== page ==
Written by Paul J. Bucknell on May, 11, 2019
Your Goal for Marriage
What is Your Goal for Your Marriage?
Many of us are baffled by the question, “What is your goal for marriage?”
Those couples getting married are far too consumed with the process of getting married to focus on any goals after marriage! So many dreams, time, and money have gone to reach that one point—the big wedding day.
Remember your Wedding Walk?
Find a dream partner, go on dates, buy an engagement ring, and take the wedding vows. Most newly married couples believe good marriages are based upon creating exciting things to do together, just like in their dating days. Those couples who have both been so busy and distracted will actually find time spent together to be beneficial. It is not the excitement of the situation, however, but the spending of quality time together that will foster a healthy marriage.
Then the inevitable comes along. They realize that the magic of dates is lost. After all, there are only so many places to go to. Money gets short while boredom produces increasing disappointment and disillusionment. Problems develop. At this point, each spouse remembers not so subtlety dropped hints from others that marriage is not at all what it presents it to be. They start wondering. Am I married to the right person? Maybe they have one of those ‘poor’ marriages.
Our expectations for marriage should be high, but they are often misfocused. Has anyone ever explained with you that there is a more lofty goal for marriage than just being together in the same place sharing a home or bed? Below is a diagram that helps us see how the lack of proper goals for marriage lead to disappointing and ‘bad’ marriages. Read through each diagram starting at the left and work downwards.
Importance of Believing God’s Design for Marriage
Satan’s Modern Way
Because of mistaken notions and busyness, the engaged couple only focuses on the goal of a great wedding. They believe a good marriage naturally arises from their mutual affections.
They spend time doing things together because they believe being together makes them happy much like an extended date. Their relationship is based on doing things together.
Without God’s purpose and forgiveness, their marriage defaults to the world’s way filled with disillusionment.
Live separate lives together as long as it works out.
God’s Designed Way
This engaged couple enjoys planning for marriage but realizes that intimacy is their real goal (physical intimacy comes after marriage). They work together on overcoming personal problems because they see them as a hindrance to an intimate marriage.
They learn their roles of husband and wife from their Designer as found in God’s Word. Genuine concern for their spouse rather than one’s self form a solid foundation of an intimate marriage.
With God’s purpose and forgiveness, their marriage by God’s grace increasingly conforms to His design.
Intimate sharing between spouses deeply enriches their lives.
The two diagrams illustrate the approach to purity that two different couples take.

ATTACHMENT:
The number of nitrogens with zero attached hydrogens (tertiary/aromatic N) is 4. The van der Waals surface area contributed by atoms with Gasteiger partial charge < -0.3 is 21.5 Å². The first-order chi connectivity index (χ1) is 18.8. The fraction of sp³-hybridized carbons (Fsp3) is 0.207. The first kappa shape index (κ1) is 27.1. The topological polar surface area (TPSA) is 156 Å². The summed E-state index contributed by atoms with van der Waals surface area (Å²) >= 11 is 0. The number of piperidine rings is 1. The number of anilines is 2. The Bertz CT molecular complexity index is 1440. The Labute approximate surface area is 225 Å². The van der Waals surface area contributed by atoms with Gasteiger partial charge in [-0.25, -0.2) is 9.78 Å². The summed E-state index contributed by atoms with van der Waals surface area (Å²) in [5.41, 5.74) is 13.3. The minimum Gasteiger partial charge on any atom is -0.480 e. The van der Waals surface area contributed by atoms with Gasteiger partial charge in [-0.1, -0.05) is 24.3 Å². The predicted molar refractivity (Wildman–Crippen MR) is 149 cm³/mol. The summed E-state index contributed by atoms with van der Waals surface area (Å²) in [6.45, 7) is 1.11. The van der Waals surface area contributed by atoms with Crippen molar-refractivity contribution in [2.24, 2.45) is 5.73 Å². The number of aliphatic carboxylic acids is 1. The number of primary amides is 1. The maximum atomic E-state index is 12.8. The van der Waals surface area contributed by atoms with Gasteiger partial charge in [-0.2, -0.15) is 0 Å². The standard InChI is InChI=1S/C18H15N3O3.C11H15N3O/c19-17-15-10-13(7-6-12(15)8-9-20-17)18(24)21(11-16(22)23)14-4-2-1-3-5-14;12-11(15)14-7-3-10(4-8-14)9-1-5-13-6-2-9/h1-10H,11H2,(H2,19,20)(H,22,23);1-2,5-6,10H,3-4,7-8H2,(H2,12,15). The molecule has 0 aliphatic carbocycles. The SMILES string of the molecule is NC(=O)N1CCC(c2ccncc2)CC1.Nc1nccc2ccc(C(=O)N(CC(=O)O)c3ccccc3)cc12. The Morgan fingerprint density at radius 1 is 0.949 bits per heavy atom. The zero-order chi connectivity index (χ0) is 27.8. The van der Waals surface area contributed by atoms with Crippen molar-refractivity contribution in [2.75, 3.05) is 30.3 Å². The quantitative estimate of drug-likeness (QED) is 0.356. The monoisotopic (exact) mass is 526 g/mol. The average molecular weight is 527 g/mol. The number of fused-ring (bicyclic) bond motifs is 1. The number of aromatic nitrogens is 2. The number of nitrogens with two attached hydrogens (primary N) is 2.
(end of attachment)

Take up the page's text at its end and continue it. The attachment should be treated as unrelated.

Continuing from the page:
Two different approaches
Singles often have different preconceptions about marriage. The modern method focuses on getting hitched. God’s way also focuses on getting ready for marriage but also prepare for the greater goal of shared lives. For them, the wedding is only the starting point, not the finish line. The actual implementation of a developing intimacy starts here.
Each couple also has a set of beliefs. These beliefs shape their expectations and activities. The modern method focuses on doing exciting things. At times they wonder whether it is the activity or the person that makes it so appealing. God’s way spends lots of time talking and praying together. They even do Bible studies together so that they can better understand what God has in mind for their marriage. They encourage and pray for each other to live God’s ways.
Bottom of the Chart
The modern method proceeds without a plan. They end up defaulting on what is popular in the culture. Many are now even confused about whether marriage is also necessary. Before the wedding, the couple often considers marriage an ongoing romantic relationship but after marriage can quickly default to a financial arrangement shortly after marriage. They mainly live separate lives together subtly planted the seeds for divorce.
Assessment of Your Marriage
What is the goal of marriage?
- Have the engaged or husband and wife privately write down their goals for their marriage. Compare responses.
- What should one’s goals be?
- What steps can one take to implement those goals?
On a range from 0 to 10 (deep), how intimate is your marriage? What has helped and hindered them in gaining this intimacy?
The wedding, though very important, was only a step toward that intimacy. The wedding solidifies the person to whom they will work together in becoming increasingly intimate. They are hardly perfect, but by keeping God’s standard and offering lots of forgiveness, sharing, reflection and praying, they work together building on the beautiful design of marriage for their lives.
The goal in marriage is not just to be together under the same roof or even to become financially independent from one’s parents. God designed for the couple to become intimate or “one” as the Bible teaches.
• What is this intimacy?
• Where does this intimacy come from?
• How do we reach it?